QUEBEC - Cuts to the federal space budget are coming under scrutiny at an international conference being hosted in Quebec City.

The CEO of a top space company says he thinks the 10 per cent cut, part of broader decreases in the recent federal budget, may hurt the Canadian Space Agency's ability to compete internationally.

Mike Pley, the head of COM DEV International, noted Tuesday that the cuts come after the CSA's annual $300 million budget had already remained steady for years.

"Canada's space industry rates with the best in the world. It has momentum from past success, but it is at risk of slipping in today's environment," he told a conference organized by the Canadian Aeronautics and Space Institute.

COM DEV is a satellite-equipment manufacturer based in Cambridge, Ont.

Pley noted that 50 years ago, Canada was the third country into space, but other space nations are preparing to challenge it and other "first world" countries.

"Despite fiscal pressures, most space-faring nations are not significantly cutting back on their civil space programs -- in fact emerging nations such as China, India and Brazil have been significantly increasing their investments in space," he said.

He warned that it's going to be very difficult to successfully compete with the rest of the world with a CSA budget that is small and shrinking.

An official with the Canadian Space Agency would not comment, saying that it's still reviewing the recent federal budget.

During opening remarks at the conference, CSA President Steve MacLean underlined China's impressive space strategy.

"In a way, it's a concatenation of all the strategies of all the other space agencies," he told the 300 conference participants. "Everything that Europe is thinking about, everything that the United States is thinking about, every niche that we have, they have it listed."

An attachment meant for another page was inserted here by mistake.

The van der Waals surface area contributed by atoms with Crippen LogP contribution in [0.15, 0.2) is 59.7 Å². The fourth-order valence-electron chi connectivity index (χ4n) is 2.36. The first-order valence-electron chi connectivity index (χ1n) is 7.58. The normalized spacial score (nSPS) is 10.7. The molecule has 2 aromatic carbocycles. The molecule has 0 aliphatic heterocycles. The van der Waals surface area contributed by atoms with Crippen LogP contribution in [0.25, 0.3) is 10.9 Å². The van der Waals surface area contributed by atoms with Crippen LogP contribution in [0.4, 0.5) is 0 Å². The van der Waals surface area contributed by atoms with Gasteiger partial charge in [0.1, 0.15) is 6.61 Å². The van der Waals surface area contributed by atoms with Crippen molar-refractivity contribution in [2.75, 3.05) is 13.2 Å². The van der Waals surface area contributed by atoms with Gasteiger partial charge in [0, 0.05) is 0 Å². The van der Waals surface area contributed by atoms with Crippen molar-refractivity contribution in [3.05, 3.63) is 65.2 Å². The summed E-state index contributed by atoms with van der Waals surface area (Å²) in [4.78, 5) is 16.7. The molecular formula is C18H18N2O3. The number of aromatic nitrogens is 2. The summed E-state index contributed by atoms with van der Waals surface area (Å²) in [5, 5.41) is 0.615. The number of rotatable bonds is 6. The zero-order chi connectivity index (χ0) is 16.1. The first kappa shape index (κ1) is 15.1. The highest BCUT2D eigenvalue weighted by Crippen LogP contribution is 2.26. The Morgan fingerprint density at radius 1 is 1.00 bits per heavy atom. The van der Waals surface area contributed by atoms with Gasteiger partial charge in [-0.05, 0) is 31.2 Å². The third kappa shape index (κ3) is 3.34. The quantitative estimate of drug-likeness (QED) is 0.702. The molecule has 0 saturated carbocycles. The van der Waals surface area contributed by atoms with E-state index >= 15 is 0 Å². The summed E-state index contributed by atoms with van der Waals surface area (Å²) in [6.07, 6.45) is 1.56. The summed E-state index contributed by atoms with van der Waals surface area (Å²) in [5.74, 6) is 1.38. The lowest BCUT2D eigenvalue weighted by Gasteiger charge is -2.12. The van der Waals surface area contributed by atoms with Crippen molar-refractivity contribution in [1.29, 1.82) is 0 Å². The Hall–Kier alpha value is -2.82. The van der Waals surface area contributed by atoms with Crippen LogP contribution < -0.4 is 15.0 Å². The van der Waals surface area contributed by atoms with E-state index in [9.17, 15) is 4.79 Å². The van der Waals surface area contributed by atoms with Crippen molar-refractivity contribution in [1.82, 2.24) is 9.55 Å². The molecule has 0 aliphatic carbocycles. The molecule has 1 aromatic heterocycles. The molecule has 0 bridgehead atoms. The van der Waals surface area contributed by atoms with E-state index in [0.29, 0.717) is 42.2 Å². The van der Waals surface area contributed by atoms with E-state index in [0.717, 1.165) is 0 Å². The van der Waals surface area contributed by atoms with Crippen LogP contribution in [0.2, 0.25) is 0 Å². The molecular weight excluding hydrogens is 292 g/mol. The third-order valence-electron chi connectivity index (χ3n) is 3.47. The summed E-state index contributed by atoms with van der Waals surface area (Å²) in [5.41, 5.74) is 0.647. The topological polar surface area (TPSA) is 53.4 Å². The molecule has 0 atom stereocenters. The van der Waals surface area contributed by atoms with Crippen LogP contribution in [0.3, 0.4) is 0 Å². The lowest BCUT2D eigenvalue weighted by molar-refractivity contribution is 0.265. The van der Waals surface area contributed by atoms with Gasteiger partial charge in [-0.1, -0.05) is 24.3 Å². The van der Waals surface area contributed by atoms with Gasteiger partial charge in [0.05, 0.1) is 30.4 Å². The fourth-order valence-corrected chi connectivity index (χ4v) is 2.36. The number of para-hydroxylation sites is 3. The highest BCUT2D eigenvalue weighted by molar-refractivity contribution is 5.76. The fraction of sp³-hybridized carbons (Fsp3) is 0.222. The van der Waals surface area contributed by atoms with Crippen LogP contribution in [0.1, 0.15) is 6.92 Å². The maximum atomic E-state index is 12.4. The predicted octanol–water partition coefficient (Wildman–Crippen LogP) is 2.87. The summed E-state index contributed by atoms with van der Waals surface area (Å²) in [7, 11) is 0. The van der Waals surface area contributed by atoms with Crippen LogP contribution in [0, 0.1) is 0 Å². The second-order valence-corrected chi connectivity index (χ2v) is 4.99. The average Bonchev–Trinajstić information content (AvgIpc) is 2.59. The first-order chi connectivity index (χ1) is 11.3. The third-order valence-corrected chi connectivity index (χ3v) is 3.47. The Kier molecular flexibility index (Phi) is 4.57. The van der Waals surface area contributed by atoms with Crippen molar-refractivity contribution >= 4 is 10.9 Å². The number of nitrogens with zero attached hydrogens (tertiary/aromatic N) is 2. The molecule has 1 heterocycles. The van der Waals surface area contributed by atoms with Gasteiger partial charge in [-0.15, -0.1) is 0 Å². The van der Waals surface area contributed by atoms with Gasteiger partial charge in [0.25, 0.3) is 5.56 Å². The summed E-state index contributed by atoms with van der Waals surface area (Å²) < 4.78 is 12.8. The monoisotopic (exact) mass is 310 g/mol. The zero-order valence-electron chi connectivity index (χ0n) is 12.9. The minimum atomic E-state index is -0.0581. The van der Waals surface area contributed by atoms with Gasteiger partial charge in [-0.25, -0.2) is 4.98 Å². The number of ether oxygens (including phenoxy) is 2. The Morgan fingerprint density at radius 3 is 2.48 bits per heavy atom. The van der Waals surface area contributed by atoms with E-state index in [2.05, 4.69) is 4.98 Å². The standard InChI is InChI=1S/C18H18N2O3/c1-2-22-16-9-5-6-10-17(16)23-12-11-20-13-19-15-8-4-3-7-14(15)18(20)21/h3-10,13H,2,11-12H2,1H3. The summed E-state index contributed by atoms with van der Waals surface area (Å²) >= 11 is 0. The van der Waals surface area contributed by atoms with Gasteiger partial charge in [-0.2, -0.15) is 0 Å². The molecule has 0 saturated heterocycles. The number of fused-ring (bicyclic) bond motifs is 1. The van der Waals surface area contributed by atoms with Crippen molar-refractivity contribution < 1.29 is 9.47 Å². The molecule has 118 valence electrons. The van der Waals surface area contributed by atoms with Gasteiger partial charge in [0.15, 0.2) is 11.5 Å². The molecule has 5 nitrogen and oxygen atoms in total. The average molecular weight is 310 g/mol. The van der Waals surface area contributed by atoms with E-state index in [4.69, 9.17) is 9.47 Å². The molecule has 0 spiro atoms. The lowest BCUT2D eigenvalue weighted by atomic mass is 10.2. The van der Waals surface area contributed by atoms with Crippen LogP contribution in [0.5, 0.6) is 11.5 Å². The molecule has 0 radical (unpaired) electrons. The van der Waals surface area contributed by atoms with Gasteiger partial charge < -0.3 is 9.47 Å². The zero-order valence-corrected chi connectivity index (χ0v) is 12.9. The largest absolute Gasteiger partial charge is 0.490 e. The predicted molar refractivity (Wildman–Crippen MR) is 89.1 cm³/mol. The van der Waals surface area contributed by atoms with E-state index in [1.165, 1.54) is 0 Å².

MacLean said the Chinese could become leaders in space as they focus on developing their human resources.

"They are not leading yet -- they don't have all the technical niches that the rest of the world has -- but with that kind of focus it's going to change very soon," he added.

The conference was treated to a rare look at China's plans for deep-space exploration by a chief engineer from the Chinese Academy of Space Technology (CAST).

Qiu Jiawen admitted that China was 40 years behind the space programs of the United States and Russia, but it was clear his country isn't wasting any time trying to catch up.

He presented the broad outlines of a deep-space exploration plan -- which includes the search for life beyond Earth.

In the short term, China is planning to send a rover mission to the moon to bring back lunar samples. Qiu added that China is willing to co-operate with other countries in various ways and jointly develop international deep-space exploration.

"China is now building its own space station," Qiu told the conference. "And China may not refuse co-operation with other countries to use the space station."

A key Chinese official added that China would welcome any technological co-operation.

Most conference speakers agreed that international co-operation is the way to go as space exploration extends beyond low Earth orbit to human exploration of Mars.

Andreas Diekmann, an official with the European Space Agency, called for a global political vision of space.

The director of ESA's Washington office said any common vision should provide opportunities to new partners and not be confined only to the five agencies involved in the International Space Station.